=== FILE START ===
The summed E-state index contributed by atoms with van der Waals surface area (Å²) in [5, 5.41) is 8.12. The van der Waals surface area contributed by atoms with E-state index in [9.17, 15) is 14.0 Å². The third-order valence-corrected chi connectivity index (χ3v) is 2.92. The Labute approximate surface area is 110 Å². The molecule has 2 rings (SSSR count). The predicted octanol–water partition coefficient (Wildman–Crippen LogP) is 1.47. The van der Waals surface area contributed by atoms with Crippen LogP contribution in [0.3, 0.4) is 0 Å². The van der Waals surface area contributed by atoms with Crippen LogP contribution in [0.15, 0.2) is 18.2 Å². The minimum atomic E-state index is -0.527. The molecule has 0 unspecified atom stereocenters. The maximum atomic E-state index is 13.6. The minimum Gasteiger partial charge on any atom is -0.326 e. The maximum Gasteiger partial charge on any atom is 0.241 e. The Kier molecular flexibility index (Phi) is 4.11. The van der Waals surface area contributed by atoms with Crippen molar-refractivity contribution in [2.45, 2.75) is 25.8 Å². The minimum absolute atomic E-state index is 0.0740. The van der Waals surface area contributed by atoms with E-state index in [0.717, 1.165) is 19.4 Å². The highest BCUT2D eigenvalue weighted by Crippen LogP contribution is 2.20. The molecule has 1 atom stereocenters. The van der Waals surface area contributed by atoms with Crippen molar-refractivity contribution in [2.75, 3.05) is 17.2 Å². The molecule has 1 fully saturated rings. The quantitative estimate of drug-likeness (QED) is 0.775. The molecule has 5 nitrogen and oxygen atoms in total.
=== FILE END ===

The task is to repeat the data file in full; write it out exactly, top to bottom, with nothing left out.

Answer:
The summed E-state index contributed by atoms with van der Waals surface area (Å²) in [5, 5.41) is 8.12. The van der Waals surface area contributed by atoms with E-state index in [9.17, 15) is 14.0 Å². The third-order valence-corrected chi connectivity index (χ3v) is 2.92. The Labute approximate surface area is 110 Å². The molecule has 2 rings (SSSR count). The predicted octanol–water partition coefficient (Wildman–Crippen LogP) is 1.47. The van der Waals surface area contributed by atoms with Crippen LogP contribution in [0.3, 0.4) is 0 Å². The van der Waals surface area contributed by atoms with Crippen LogP contribution in [0.15, 0.2) is 18.2 Å². The minimum atomic E-state index is -0.527. The molecule has 0 unspecified atom stereocenters. The maximum atomic E-state index is 13.6. The minimum Gasteiger partial charge on any atom is -0.326 e. The maximum Gasteiger partial charge on any atom is 0.241 e. The Kier molecular flexibility index (Phi) is 4.11. The van der Waals surface area contributed by atoms with Crippen molar-refractivity contribution in [2.45, 2.75) is 25.8 Å². The minimum absolute atomic E-state index is 0.0740. The van der Waals surface area contributed by atoms with E-state index in [0.717, 1.165) is 19.4 Å². The highest BCUT2D eigenvalue weighted by Crippen LogP contribution is 2.20. The molecule has 1 atom stereocenters. The van der Waals surface area contributed by atoms with Crippen molar-refractivity contribution in [2.75, 3.05) is 17.2 Å². The molecule has 1 fully saturated rings. The quantitative estimate of drug-likeness (QED) is 0.775. The molecule has 5 nitrogen and oxygen atoms in total.